Ottoman sultan’s iconic portrait displayed in Istanbul
A rare portrait of Suleiman I, the longest-reigning Ottoman sultan known as the Magnificent Suleiman, has been put up on display for Turkish people after it was donated to the Istanbul Municipality by an anonymous citizen who bought the artwork at an auction in London.
Showing the portrait to reporters during an inauguration at the temporary exhibition hall of the municipality building in Istanbul’s Saraçhane quarter at first, Mayor Ekrem İmamoğlu later hung it next to the painting of Mehmed II, which was made by Italian artist Gentile Bellini in 1480.
Explaining the features of the 16th-century work, İmamoğlu announced that two very valuable portraits would be exhibited in an art museum, which is currently under construction in the historic Haliç Shipyard.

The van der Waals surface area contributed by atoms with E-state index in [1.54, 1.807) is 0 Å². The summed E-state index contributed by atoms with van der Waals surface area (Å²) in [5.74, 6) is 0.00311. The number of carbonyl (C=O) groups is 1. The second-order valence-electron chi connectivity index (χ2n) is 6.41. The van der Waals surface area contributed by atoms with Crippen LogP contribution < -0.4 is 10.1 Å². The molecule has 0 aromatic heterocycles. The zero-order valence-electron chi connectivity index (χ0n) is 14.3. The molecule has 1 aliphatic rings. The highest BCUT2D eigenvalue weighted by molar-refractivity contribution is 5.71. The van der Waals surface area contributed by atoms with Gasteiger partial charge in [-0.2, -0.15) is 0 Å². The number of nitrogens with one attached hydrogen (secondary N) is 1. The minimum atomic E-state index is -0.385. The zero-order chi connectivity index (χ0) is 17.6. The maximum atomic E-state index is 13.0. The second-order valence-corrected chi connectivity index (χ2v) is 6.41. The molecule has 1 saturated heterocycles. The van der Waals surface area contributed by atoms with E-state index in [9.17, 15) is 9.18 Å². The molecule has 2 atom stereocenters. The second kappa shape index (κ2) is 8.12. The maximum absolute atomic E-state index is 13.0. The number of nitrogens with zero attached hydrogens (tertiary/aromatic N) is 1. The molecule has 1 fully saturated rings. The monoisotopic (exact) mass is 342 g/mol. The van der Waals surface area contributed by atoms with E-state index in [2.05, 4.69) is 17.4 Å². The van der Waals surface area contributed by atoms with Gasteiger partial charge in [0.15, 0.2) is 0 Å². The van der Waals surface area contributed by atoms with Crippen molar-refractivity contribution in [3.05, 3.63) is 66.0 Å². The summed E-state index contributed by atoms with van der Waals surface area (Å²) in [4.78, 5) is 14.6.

The painting of the sultan who ruled the Ottoman Empire for nearly a half-century was formerly part of a family collection in France since the 19th century.
The portrait was on offer for collectors in live bidding starting at 80,000 pounds ($110,000) at famed auction house Sotheby’s, but the sale price nearly tripled, reaching 350,000 pounds ($481,000) in the end.
According to prominent art experts, the painting opens a window onto a narrative of artistic exchanges between Venice and the Ottomans in the 1530s.